The American Kennel Club Museum of the Dog, located at 1721 S. Mason Rd., in beautiful Queeny Park, West St. Louis County, Missouri, is home to the world's finest collection of art devoted to the dog. The 14,000 sq. ft. facility, which includes historic Jarville House (1853), displays over 500 original paintings, drawings, watercolors, prints, sculptures in bronze and porcelain, and a variety of decorative arts objects depicting man's best friend throughout the age. On permanent display is Sir Edwin Landseer's oil on canvas of a Deerhound and Recumbent Foxhound and many Maud Earl portraits of various terrier breeds.
The Museum is open year-round and available to visitors Tuesday - Saturday from 10 AM - 4 PM, and Sundays 1 PM - 5 PM (closed Mondays and holidays). Queeny Park, home of the Museum, is accessible from highway/interstate 40/64 at the Mason Rd. exit or from I-270 by taking the Manchester exit to Mason Rd.
The Museum Gift Shop offers a wide array of gift items for you and your companion pet including tapestry pillows, ceramic and jeweled dog dishes, books on dogs, umbrellas, stationary, T-shirts, and jewelry, as well as one of a kind objects exclusive to The Dog Museum.
A book and video library is available by appointment for research on purebred dogs and animal artists.
The Museum also offers indoor and outdoor rental space for business meetings, dog club activities, and special events.
How It All Began
The genesis of The Dog Museum was a meeting held in 1971 by members of the Westminster Kennel Club. It was their intention, besides presenting the pre-eminent dog show in the country, to "improve the life of the dog through humane education, to gather and add knowledge on the care and history of the dog, and to develop and support a museum of art and books focusing on the dog." From this initial resolution, a group of interested people, members of the Westminster club, their wives and other interested parties formed the Westminster Kennel Club Foundation to pursue these aims.
In 1973 the foundation conducted a survey to see the level of support for such a project. The results were encouraging and a brochure sent out to solicit funds brought in some financial donations as well as gifts of art and books. Invitations were sent out by the Westminster Kennel Club in February 1979 to a meeting of a diverse group of dog fanciers at which it was decided that an affiliation was needed with an organization with broader contacts. The American Kennel Club was the most fitting solution. The following June, the AKC established the American Kennel Club Foundation. Its specific goal was to set up a museum and library of the dog. The next step was the selection of a director for the museum and in May 1981 William Secord started work as the first director of what was then known as The Dog Museum of America. The AKC had space available at their headquarters in the New York Life Building at 51 Madison Avenue in New York, into which the fledgling museum promptly moved. The first exhibit opened on 8 February 1982; it was entitled "The Museum Collects." An elegant party was held to commemorate the event. The museum officially opened to the public on 15 September 1982 with an exhibition called "Best of Friends: The Dog and Art."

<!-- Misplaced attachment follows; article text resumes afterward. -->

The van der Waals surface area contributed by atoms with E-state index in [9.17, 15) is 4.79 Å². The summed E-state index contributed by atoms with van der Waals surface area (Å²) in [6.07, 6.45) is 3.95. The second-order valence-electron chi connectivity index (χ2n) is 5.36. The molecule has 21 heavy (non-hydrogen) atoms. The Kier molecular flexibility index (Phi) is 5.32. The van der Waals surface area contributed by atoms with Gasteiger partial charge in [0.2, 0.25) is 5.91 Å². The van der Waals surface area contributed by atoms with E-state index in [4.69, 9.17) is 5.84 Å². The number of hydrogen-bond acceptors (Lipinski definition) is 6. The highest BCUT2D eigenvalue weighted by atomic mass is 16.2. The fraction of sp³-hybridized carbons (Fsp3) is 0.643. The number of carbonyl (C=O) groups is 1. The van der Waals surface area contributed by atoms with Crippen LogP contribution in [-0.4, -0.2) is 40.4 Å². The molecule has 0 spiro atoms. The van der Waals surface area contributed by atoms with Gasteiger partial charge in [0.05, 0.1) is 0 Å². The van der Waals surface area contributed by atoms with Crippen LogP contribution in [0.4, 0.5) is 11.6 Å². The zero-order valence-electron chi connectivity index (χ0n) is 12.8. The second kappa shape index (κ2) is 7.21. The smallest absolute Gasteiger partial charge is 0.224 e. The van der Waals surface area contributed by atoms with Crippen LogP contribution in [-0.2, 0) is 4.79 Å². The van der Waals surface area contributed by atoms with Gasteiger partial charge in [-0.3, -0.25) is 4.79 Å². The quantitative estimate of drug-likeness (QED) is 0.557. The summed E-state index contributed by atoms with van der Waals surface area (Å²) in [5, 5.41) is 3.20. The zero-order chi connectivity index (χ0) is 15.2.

From the beginning, dog-related corporations have been most generous to the museum. A gift from the Gaines Dog Research Center formed the core of the museum library. The active participation of Hill's Pet Products started in 1983 when they underwrote an exhibition called 'The Dog Observed." lams has sponsored exhibitions, Ralston Purina and Pedigree/KalKan have endowed galleries in the museum and provided other services and funds as well. J.P. Morgan & Co. Inc. has provided equipment and grants. The Westminster Foundation has continued their generous support. By 1985 it was apparent that The Dog Museum was outgrowing its loaned space at 51 Madison Avenue. It seemed a good time to become a separate entity and search for a location elsewhere. Five cities (Denver; Los Angeles; Pebble Hill, Georgia; Orlando; and St. Louis) invited the consideration of the board of directors. The board, chaired by Mrs. Robert V. Lindsay and the president of the museum, Mrs. Dorothy Welsh, voted to move to St. Louis in September of 1986. By November of 1987 the move had been completed into Jarville House, the charming Monsanto Greek Revival house in the 570-acre Queeny Park outside St. Louis. An addition to the museum increasing the total space to 14,000 sq. feet was opened in the spring of 1991. The carriage house adjacent to Jarville House was transformed into a museum shop which overlooks the Charing Cross Courtyard, the gift of Mr. Gilbert S. Kahn. The museum addition provided the museum with four more galleries and a very large community room used by local dog clubs, civic groups and individuals.
Again, generous financial support was forthcoming to help in the construction of this fine facility from the County of St. Louis, private individuals and corporations as well as the museum's original supporter, the Westminster Kennel Club.
By 1995 it became clear to the board of directors that while the museum's collection of art was increasing in both volume and value, the financial support was not keeping pace. A re-affiliation with the AKC was completed in October of 1995 and the official name of the museum became The American Kennel Club Museum of the Dog.